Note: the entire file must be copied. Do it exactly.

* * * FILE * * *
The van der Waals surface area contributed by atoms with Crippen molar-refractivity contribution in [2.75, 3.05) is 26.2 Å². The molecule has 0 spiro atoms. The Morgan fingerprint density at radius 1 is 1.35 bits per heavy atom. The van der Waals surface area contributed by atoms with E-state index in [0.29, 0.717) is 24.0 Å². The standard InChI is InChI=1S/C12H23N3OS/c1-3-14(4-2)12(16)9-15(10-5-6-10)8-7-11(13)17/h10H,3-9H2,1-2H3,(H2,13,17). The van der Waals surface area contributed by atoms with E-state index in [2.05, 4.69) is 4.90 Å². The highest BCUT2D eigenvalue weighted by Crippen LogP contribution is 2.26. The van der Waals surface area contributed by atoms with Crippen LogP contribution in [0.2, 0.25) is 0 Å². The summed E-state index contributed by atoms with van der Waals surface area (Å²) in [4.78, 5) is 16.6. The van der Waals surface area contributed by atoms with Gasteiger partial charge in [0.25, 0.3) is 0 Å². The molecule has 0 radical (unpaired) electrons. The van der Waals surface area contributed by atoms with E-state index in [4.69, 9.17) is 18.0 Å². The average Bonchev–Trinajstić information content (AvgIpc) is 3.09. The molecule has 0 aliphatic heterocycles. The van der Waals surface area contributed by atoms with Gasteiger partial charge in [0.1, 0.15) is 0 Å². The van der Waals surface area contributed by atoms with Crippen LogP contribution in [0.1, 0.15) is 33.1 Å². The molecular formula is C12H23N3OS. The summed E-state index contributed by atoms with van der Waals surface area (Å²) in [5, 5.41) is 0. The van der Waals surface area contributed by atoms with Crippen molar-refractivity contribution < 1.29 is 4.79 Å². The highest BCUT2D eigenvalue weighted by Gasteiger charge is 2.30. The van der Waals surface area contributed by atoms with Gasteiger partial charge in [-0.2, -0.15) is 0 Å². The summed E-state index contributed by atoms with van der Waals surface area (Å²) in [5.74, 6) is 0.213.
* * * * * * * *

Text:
The van der Waals surface area contributed by atoms with Crippen molar-refractivity contribution in [2.75, 3.05) is 26.2 Å². The molecule has 0 spiro atoms. The Morgan fingerprint density at radius 1 is 1.35 bits per heavy atom. The van der Waals surface area contributed by atoms with E-state index in [0.29, 0.717) is 24.0 Å². The standard InChI is InChI=1S/C12H23N3OS/c1-3-14(4-2)12(16)9-15(10-5-6-10)8-7-11(13)17/h10H,3-9H2,1-2H3,(H2,13,17). The van der Waals surface area contributed by atoms with E-state index in [2.05, 4.69) is 4.90 Å². The highest BCUT2D eigenvalue weighted by Crippen LogP contribution is 2.26. The van der Waals surface area contributed by atoms with Crippen LogP contribution in [0.2, 0.25) is 0 Å². The summed E-state index contributed by atoms with van der Waals surface area (Å²) in [4.78, 5) is 16.6. The van der Waals surface area contributed by atoms with Gasteiger partial charge in [0.25, 0.3) is 0 Å². The molecule has 0 radical (unpaired) electrons. The van der Waals surface area contributed by atoms with E-state index in [4.69, 9.17) is 18.0 Å². The average Bonchev–Trinajstić information content (AvgIpc) is 3.09. The molecule has 0 aliphatic heterocycles. The van der Waals surface area contributed by atoms with Gasteiger partial charge in [0.1, 0.15) is 0 Å². The van der Waals surface area contributed by atoms with Crippen LogP contribution in [0.1, 0.15) is 33.1 Å². The molecular formula is C12H23N3OS. The summed E-state index contributed by atoms with van der Waals surface area (Å²) in [5, 5.41) is 0. The van der Waals surface area contributed by atoms with Crippen molar-refractivity contribution < 1.29 is 4.79 Å². The highest BCUT2D eigenvalue weighted by Gasteiger charge is 2.30. The van der Waals surface area contributed by atoms with Gasteiger partial charge in [-0.2, -0.15) is 0 Å². The summed E-state index contributed by atoms with van der Waals surface area (Å²) in [5.74, 6) is 0.213.